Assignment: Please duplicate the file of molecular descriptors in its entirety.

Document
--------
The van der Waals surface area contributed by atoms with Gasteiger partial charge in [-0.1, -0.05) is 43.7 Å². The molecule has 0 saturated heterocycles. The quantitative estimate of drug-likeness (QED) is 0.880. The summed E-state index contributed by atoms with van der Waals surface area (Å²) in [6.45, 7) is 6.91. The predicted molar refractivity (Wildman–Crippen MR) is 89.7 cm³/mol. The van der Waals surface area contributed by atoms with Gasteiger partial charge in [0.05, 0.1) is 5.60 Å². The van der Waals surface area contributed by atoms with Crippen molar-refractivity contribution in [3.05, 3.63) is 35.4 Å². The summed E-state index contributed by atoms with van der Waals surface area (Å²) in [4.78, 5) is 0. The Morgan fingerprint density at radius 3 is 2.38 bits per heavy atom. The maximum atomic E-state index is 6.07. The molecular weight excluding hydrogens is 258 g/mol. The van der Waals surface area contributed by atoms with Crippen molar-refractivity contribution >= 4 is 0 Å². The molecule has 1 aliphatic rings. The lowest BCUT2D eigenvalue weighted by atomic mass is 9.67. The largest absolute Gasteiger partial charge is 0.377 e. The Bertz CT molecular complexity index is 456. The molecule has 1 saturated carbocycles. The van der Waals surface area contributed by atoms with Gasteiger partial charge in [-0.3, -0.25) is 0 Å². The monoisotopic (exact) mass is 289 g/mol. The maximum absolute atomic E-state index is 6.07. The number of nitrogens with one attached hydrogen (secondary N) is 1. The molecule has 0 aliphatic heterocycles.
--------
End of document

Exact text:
The van der Waals surface area contributed by atoms with Gasteiger partial charge in [-0.1, -0.05) is 43.7 Å². The molecule has 0 saturated heterocycles. The quantitative estimate of drug-likeness (QED) is 0.880. The summed E-state index contributed by atoms with van der Waals surface area (Å²) in [6.45, 7) is 6.91. The predicted molar refractivity (Wildman–Crippen MR) is 89.7 cm³/mol. The van der Waals surface area contributed by atoms with Gasteiger partial charge in [0.05, 0.1) is 5.60 Å². The van der Waals surface area contributed by atoms with Crippen molar-refractivity contribution in [3.05, 3.63) is 35.4 Å². The summed E-state index contributed by atoms with van der Waals surface area (Å²) in [4.78, 5) is 0. The Morgan fingerprint density at radius 3 is 2.38 bits per heavy atom. The maximum atomic E-state index is 6.07. The molecular weight excluding hydrogens is 258 g/mol. The van der Waals surface area contributed by atoms with Crippen molar-refractivity contribution >= 4 is 0 Å². The molecule has 1 aliphatic rings. The lowest BCUT2D eigenvalue weighted by atomic mass is 9.67. The largest absolute Gasteiger partial charge is 0.377 e. The Bertz CT molecular complexity index is 456. The molecule has 1 saturated carbocycles. The van der Waals surface area contributed by atoms with Gasteiger partial charge in [-0.3, -0.25) is 0 Å². The monoisotopic (exact) mass is 289 g/mol. The maximum absolute atomic E-state index is 6.07. The number of nitrogens with one attached hydrogen (secondary N) is 1. The molecule has 0 aliphatic heterocycles.